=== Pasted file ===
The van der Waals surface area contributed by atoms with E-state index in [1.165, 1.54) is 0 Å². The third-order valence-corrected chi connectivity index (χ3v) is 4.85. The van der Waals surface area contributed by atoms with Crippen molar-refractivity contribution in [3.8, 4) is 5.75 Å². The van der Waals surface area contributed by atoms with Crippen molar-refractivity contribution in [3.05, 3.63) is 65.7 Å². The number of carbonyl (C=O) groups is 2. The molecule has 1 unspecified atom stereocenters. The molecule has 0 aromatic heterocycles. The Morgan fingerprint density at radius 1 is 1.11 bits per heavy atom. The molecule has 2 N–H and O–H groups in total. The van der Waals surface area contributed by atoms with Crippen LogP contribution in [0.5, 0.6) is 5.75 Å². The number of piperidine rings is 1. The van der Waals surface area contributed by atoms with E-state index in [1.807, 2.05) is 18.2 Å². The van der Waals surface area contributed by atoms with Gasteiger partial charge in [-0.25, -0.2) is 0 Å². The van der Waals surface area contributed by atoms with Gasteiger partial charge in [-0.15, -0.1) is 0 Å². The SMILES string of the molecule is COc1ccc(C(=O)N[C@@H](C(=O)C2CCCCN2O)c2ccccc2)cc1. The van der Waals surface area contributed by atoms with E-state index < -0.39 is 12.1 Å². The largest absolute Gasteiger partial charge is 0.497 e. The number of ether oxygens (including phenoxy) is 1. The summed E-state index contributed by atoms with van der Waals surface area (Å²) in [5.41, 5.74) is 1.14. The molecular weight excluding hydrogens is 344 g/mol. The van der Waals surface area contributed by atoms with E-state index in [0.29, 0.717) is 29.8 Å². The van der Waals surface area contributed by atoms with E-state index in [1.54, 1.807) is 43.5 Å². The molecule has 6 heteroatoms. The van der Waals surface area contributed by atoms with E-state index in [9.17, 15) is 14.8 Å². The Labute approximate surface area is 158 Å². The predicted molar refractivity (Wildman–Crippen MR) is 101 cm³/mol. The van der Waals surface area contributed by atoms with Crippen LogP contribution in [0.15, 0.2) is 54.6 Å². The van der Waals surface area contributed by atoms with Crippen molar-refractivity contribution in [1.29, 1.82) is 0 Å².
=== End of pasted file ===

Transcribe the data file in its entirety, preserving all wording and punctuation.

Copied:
The van der Waals surface area contributed by atoms with E-state index in [1.165, 1.54) is 0 Å². The third-order valence-corrected chi connectivity index (χ3v) is 4.85. The van der Waals surface area contributed by atoms with Crippen molar-refractivity contribution in [3.8, 4) is 5.75 Å². The van der Waals surface area contributed by atoms with Crippen molar-refractivity contribution in [3.05, 3.63) is 65.7 Å². The number of carbonyl (C=O) groups is 2. The molecule has 1 unspecified atom stereocenters. The molecule has 0 aromatic heterocycles. The Morgan fingerprint density at radius 1 is 1.11 bits per heavy atom. The molecule has 2 N–H and O–H groups in total. The van der Waals surface area contributed by atoms with Crippen LogP contribution in [0.5, 0.6) is 5.75 Å². The number of piperidine rings is 1. The van der Waals surface area contributed by atoms with E-state index in [1.807, 2.05) is 18.2 Å². The van der Waals surface area contributed by atoms with Gasteiger partial charge in [-0.25, -0.2) is 0 Å². The van der Waals surface area contributed by atoms with Gasteiger partial charge in [-0.15, -0.1) is 0 Å². The SMILES string of the molecule is COc1ccc(C(=O)N[C@@H](C(=O)C2CCCCN2O)c2ccccc2)cc1. The van der Waals surface area contributed by atoms with E-state index < -0.39 is 12.1 Å². The largest absolute Gasteiger partial charge is 0.497 e. The number of ether oxygens (including phenoxy) is 1. The summed E-state index contributed by atoms with van der Waals surface area (Å²) in [5.41, 5.74) is 1.14. The molecular weight excluding hydrogens is 344 g/mol. The van der Waals surface area contributed by atoms with E-state index in [0.29, 0.717) is 29.8 Å². The van der Waals surface area contributed by atoms with E-state index in [1.54, 1.807) is 43.5 Å². The molecule has 6 heteroatoms. The van der Waals surface area contributed by atoms with E-state index in [9.17, 15) is 14.8 Å². The Labute approximate surface area is 158 Å². The predicted molar refractivity (Wildman–Crippen MR) is 101 cm³/mol. The van der Waals surface area contributed by atoms with Crippen LogP contribution in [0.15, 0.2) is 54.6 Å². The van der Waals surface area contributed by atoms with Crippen molar-refractivity contribution in [1.29, 1.82) is 0 Å².